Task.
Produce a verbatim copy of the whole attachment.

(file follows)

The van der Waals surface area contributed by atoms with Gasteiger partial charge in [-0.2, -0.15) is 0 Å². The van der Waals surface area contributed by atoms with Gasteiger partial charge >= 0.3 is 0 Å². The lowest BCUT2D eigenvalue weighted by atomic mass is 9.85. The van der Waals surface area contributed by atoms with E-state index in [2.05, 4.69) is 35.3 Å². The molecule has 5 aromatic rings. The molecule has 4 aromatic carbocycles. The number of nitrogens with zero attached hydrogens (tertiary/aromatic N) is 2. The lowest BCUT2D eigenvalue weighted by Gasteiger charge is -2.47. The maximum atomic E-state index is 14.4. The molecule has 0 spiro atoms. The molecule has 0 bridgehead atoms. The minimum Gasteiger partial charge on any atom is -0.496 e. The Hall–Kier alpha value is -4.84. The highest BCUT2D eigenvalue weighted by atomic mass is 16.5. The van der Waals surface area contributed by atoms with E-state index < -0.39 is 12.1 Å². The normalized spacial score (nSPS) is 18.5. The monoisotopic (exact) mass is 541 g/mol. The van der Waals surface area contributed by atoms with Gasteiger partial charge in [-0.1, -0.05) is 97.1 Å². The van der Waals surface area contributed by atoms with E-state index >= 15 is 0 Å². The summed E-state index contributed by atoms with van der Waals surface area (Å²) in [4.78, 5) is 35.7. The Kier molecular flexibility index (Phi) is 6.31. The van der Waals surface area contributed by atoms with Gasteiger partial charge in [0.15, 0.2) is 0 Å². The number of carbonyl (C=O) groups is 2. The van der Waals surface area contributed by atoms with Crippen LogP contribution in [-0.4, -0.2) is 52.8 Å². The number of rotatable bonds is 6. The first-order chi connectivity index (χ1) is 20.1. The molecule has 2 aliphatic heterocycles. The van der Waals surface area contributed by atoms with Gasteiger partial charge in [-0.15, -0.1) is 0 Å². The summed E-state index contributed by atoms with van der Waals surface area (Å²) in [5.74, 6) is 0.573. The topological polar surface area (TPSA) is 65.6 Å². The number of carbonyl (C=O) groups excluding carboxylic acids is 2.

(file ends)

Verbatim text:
The van der Waals surface area contributed by atoms with Gasteiger partial charge in [-0.2, -0.15) is 0 Å². The van der Waals surface area contributed by atoms with Gasteiger partial charge >= 0.3 is 0 Å². The lowest BCUT2D eigenvalue weighted by atomic mass is 9.85. The van der Waals surface area contributed by atoms with E-state index in [2.05, 4.69) is 35.3 Å². The molecule has 5 aromatic rings. The molecule has 4 aromatic carbocycles. The number of nitrogens with zero attached hydrogens (tertiary/aromatic N) is 2. The lowest BCUT2D eigenvalue weighted by Gasteiger charge is -2.47. The maximum atomic E-state index is 14.4. The molecule has 0 spiro atoms. The molecule has 0 bridgehead atoms. The minimum Gasteiger partial charge on any atom is -0.496 e. The Hall–Kier alpha value is -4.84. The highest BCUT2D eigenvalue weighted by atomic mass is 16.5. The van der Waals surface area contributed by atoms with E-state index < -0.39 is 12.1 Å². The normalized spacial score (nSPS) is 18.5. The monoisotopic (exact) mass is 541 g/mol. The van der Waals surface area contributed by atoms with Gasteiger partial charge in [-0.1, -0.05) is 97.1 Å². The van der Waals surface area contributed by atoms with E-state index >= 15 is 0 Å². The summed E-state index contributed by atoms with van der Waals surface area (Å²) in [4.78, 5) is 35.7. The Kier molecular flexibility index (Phi) is 6.31. The van der Waals surface area contributed by atoms with Gasteiger partial charge in [0.15, 0.2) is 0 Å². The number of carbonyl (C=O) groups is 2. The van der Waals surface area contributed by atoms with Crippen LogP contribution in [-0.4, -0.2) is 52.8 Å². The number of rotatable bonds is 6. The first-order chi connectivity index (χ1) is 20.1. The molecule has 2 aliphatic heterocycles. The van der Waals surface area contributed by atoms with Gasteiger partial charge in [-0.15, -0.1) is 0 Å². The summed E-state index contributed by atoms with van der Waals surface area (Å²) in [5.74, 6) is 0.573. The topological polar surface area (TPSA) is 65.6 Å². The number of carbonyl (C=O) groups excluding carboxylic acids is 2.